Thompson was fully aware that he was writing something marvelous, manic, and perhaps magic in an exaggerated style for sure but this autopsy of the American Dream places him among the twentieth century’s most iconoclastic writers. Hunter Thompson and Tom Wolfe, Norman Mailer anyone, are probably the two most original voices to come out of journalism in the last century. And Jann Wenner at Rolling Stone should be praised for giving a boost to Thompson as well as Wolfe in a very important phase of American societal development. Douglas Brinkley, the historian and friend of Thompson’s summed it up, “If Hemingway was going to go big-game hunting in Africa, Hunter wanted to use a submachine gun to hunt wild boar in Big Sur, California. He was dangerous, like handling nitroglycerin, and he liked to keep it that way.”
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am 17. November 1999
It was an excellent source of the juice that fuelled that time and the genious humour of "gonzo" journalism that went along with it.
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am 3. August 1998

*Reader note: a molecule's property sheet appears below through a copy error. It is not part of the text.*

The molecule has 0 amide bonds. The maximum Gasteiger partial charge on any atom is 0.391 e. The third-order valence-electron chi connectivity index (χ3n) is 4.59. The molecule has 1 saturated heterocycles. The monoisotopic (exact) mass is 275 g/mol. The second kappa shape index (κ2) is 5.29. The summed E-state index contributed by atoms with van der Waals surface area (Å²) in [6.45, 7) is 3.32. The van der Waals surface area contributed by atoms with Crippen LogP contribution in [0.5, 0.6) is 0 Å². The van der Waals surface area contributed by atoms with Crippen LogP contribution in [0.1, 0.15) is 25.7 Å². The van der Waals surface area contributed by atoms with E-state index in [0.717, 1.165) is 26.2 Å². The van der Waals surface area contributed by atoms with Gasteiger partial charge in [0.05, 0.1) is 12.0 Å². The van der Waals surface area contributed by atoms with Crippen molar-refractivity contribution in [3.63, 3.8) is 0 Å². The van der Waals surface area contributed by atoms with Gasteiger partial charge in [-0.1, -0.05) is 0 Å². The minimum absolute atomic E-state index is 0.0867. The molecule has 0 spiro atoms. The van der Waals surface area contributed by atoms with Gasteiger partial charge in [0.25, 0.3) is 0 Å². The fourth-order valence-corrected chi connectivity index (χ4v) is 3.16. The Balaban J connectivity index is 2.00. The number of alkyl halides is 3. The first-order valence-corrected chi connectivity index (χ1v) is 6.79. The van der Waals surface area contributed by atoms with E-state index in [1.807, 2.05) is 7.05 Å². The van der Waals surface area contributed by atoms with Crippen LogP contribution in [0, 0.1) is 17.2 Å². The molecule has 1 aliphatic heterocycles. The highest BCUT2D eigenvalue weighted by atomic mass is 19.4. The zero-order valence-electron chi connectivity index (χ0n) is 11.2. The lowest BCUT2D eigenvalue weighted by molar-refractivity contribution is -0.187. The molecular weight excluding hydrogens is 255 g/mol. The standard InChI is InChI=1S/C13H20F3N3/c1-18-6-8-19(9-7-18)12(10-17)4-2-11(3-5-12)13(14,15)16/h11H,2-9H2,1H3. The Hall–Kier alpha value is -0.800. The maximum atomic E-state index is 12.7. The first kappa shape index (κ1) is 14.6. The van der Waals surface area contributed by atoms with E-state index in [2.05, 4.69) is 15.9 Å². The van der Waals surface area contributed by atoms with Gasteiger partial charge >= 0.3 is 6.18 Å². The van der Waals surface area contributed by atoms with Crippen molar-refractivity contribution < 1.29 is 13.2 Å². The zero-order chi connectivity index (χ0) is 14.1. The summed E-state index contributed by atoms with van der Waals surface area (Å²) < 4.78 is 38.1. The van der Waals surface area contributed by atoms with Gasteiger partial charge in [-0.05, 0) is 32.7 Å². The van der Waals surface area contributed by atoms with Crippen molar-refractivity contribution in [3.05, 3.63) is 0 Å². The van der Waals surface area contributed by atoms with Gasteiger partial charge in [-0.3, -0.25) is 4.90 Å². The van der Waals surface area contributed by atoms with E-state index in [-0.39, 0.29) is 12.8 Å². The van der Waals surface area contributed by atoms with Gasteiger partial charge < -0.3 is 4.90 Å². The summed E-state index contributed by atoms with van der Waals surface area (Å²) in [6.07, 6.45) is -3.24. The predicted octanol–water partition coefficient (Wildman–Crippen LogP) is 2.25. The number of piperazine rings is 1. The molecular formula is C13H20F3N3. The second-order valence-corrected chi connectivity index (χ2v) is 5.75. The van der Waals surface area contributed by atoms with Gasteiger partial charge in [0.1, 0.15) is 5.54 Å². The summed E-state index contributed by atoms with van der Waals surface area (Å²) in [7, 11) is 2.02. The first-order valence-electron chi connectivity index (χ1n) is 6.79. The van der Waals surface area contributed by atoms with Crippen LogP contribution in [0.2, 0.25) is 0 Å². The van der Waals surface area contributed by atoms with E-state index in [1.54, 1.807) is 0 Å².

Hunter Thompson, master of the literary word, proves in this single work, that he is a true genius. This book is not so much a read, as it is a ride. He takes us through a wild, and twisted journey through Las Vegas in search of the American Dream, through the eyes of Raoul Duke, along with his Samoan attorney, Dr. Gonzo. This is a terrific book, and without a doubt, should've been number 1 on the list of the all time greats. Hunter is a master. As Raoul Duke once said, "Buy the ticket, take the ride."
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am 22. Januar 1999
The time is right for a movie of such venture,The book is like a bible for some for others it is a way to keep up with what is going on today and yesterday.I love the good Dr. more should be like him,God bless Hunter S. Thompson.All that he has written is as good as gold.
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am 20. November 1998
When someone mentions Hunter S. Thompson, the almost immediate reponse is "Oh, yeh - the Fear and Loathing guy." To review that piece in 1998 is perhaps too little too late, but a glance at this volume, which matches the original with "Jacket Copy" and "The Kentucky Derby is Decadent and Depraved," is in order because of its complete vision of Thompson's style and purpose. What "Fear and Loathing" delivers is what was promised by "Kentucky Derby," and what it fails to tell you is what is filled-in by "Jacket Copy." For those interested in reading "Fear and Loathing," today, this package will give perspective on the times and reinforce the power of the original work.
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am 13. Dezember 1998
The first time I read this book, I was shocked. The second time I read it, I laughed myself into convulsions. If you like the Marx Brothers, or drugs, you'll like this book.